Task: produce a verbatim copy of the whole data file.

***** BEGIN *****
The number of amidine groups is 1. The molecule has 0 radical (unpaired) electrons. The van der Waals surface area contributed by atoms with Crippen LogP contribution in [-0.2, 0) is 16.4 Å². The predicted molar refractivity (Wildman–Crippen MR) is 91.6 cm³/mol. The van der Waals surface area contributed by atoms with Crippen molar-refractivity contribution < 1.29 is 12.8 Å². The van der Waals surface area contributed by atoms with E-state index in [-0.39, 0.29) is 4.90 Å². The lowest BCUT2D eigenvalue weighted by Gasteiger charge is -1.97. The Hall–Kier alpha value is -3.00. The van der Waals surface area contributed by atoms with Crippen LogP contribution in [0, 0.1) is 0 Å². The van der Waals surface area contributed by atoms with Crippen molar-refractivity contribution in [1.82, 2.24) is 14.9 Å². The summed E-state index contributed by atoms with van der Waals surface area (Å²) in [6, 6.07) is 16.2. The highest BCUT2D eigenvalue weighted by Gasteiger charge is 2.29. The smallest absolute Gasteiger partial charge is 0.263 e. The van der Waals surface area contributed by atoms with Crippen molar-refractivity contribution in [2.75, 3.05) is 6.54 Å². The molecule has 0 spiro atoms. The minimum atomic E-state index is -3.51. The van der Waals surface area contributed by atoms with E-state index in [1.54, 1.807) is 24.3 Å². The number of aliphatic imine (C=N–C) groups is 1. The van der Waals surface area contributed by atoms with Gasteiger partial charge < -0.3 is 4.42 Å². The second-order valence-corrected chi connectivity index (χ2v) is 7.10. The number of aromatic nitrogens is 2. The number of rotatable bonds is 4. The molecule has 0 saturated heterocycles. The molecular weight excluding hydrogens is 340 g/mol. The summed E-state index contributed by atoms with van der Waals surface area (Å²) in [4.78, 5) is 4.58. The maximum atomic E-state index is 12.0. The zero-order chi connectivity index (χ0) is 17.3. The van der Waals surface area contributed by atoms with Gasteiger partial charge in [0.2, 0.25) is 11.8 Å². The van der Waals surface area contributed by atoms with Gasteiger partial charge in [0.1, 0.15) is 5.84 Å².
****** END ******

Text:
The number of amidine groups is 1. The molecule has 0 radical (unpaired) electrons. The van der Waals surface area contributed by atoms with Crippen LogP contribution in [-0.2, 0) is 16.4 Å². The predicted molar refractivity (Wildman–Crippen MR) is 91.6 cm³/mol. The van der Waals surface area contributed by atoms with Crippen molar-refractivity contribution < 1.29 is 12.8 Å². The van der Waals surface area contributed by atoms with E-state index in [-0.39, 0.29) is 4.90 Å². The lowest BCUT2D eigenvalue weighted by Gasteiger charge is -1.97. The Hall–Kier alpha value is -3.00. The van der Waals surface area contributed by atoms with Crippen LogP contribution in [0, 0.1) is 0 Å². The van der Waals surface area contributed by atoms with Crippen molar-refractivity contribution in [1.82, 2.24) is 14.9 Å². The summed E-state index contributed by atoms with van der Waals surface area (Å²) in [6, 6.07) is 16.2. The highest BCUT2D eigenvalue weighted by Gasteiger charge is 2.29. The smallest absolute Gasteiger partial charge is 0.263 e. The van der Waals surface area contributed by atoms with Crippen molar-refractivity contribution in [2.75, 3.05) is 6.54 Å². The molecule has 0 spiro atoms. The minimum atomic E-state index is -3.51. The van der Waals surface area contributed by atoms with E-state index in [1.54, 1.807) is 24.3 Å². The number of aliphatic imine (C=N–C) groups is 1. The van der Waals surface area contributed by atoms with Gasteiger partial charge < -0.3 is 4.42 Å². The second-order valence-corrected chi connectivity index (χ2v) is 7.10. The number of aromatic nitrogens is 2. The number of rotatable bonds is 4. The molecule has 0 saturated heterocycles. The molecular weight excluding hydrogens is 340 g/mol. The summed E-state index contributed by atoms with van der Waals surface area (Å²) in [4.78, 5) is 4.58. The maximum atomic E-state index is 12.0. The zero-order chi connectivity index (χ0) is 17.3. The van der Waals surface area contributed by atoms with Gasteiger partial charge in [0.2, 0.25) is 11.8 Å². The van der Waals surface area contributed by atoms with Gasteiger partial charge in [0.1, 0.15) is 5.84 Å².